Update messages:  The 2016-04-13 software release is the first to provide datagram-based communication for remote status
    updates.  Every 5 minutes (or whatever period you selected above), the connection to the turbostick is
    enabled, and a data message is sent to UDP port 59022 on the server at sensorgnome.org.  This message
    currently has these items:

    • status of all attached funcubedongles (how many raw sample frames they have
      processed, when they were last restarted, etc.)
    • full IDs and antenna # for all known tags detected since the previous update
      message.  Known tags are those in the on-board tag registration database,
      /boot/uboot/SG_tag_database.csv, which can be modified remotely
      (see below)
    • receiver GPS fix [FIXME: not present in message] and local clock

    Messages are cryptographically signed, to reduce the risk of spoofed or corrupt messages.
    Routing of these messages from our server to end users is a work in progress.

    Push commands:   Every 20 minutes, the SG will send an HTTP request to this URL:


    where the last 12 characters are the SG serial number.  Our server will respond with the most
    recent push command, if any.  The SG will look at the serial number of the command, and if it is
    higher than that of any previous commands, the new command will be processed.

    So far, the available push commands are:

    • ssh-tunnel XXXX: open a secure shell connection to sensorgnome.org:59022, to allow remote login
      from our server for troubleshooting, software updates, etc.   The tunnel is opened for XXXX seconds,
      then closed.
    • add-tags: add the following tag registration records to the SG's on-board database, and restart the tag finder
    • set-tags: replace the SG's on-board database with the following lines, and restart the tag finder.

    Push commands are created manually by sensorgnome.org admins, in response to user requests.

    Role of the onboard tag database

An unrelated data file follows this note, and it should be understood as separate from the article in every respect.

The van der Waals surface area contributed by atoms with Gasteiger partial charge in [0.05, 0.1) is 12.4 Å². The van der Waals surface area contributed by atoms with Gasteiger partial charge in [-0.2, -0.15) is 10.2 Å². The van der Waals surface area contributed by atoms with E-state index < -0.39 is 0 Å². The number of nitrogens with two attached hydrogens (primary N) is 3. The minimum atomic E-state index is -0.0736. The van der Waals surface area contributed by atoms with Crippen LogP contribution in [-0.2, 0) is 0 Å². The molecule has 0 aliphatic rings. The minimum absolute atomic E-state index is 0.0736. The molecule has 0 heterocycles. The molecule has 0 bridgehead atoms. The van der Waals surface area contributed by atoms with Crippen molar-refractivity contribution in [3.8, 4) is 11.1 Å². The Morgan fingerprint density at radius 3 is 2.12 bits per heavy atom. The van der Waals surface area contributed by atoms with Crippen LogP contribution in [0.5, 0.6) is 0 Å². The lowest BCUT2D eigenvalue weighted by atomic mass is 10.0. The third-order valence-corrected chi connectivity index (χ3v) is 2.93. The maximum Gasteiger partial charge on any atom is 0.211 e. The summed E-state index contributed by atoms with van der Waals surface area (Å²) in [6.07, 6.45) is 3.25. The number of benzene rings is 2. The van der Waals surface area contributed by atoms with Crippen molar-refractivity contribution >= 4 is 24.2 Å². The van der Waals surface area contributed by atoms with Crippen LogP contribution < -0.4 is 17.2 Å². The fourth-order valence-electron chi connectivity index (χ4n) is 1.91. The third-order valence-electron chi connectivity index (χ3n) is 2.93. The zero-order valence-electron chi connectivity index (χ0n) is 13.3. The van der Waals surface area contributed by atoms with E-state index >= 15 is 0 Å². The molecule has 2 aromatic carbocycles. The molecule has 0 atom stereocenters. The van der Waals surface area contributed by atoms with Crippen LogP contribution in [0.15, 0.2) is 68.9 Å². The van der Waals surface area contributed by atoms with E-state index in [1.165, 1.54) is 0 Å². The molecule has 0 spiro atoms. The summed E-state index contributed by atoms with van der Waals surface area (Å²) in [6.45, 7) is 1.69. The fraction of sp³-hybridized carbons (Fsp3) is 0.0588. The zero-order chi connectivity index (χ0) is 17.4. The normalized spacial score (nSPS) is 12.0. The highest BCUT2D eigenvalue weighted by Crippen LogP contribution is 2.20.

• an optional feature that does not affect which tags will be detected from raw SG data files when these are
      eventually sent manually to sensorgnome.org for processing
    • displays live detections of known tags on the web interface, so you can see them when attached to the
      SG in the field via USB or ethernet cable
    • sends summaries of tags seen in each periodic remote update message.

    Update Message format (for the record, not for end-user consumption)

    Messages arrive from SGs with this format:

    +--SIGLEN--+ SIGNATURE-----+--------PAYLOAD-------------------------------------------+
    |          |               |                                                          |
    |          |               +-SERNO------+-MACADDR--+-MSGLEN-+-COMPRESSED_MESSAGE------+
    | 1 byte   | SIGLEN bytes  |12 alphanum | 6 bytes  | 2 bytes| MSGLEN bytes            |
    where SIGNATURE is the SHA512 signature of the compressed message using the SG's private
    key, SERNO is e.g. 3214BBBK7260, MACADDR is the raw 6-byte MAC address of the eth0 adapter,
    and the COMPRESSED_MESSAGE is a gzip-compressed JSON string encoding receiver status and
    tag detection summaries.  MSGLEN is the length of the *compressed* message.  SERNO and MACADDR
    are used to look up the public key used to verify the signature.

    Here is an example, with the serial number and MAC address shown as text, and message payload:

    "machInfo":{"bootCount":"000006","version":"Tue, 02 Feb 2016 13:00:09 GMT"}

    This format is subject to change, and we will likely remove some of the rarely-changing items.
    The yellow lines show status of each of the funcubes as reported by vamp-alsa-host.
    The blue lines list tags seen detected since the last update message, and the antenna of their
    most recent detections.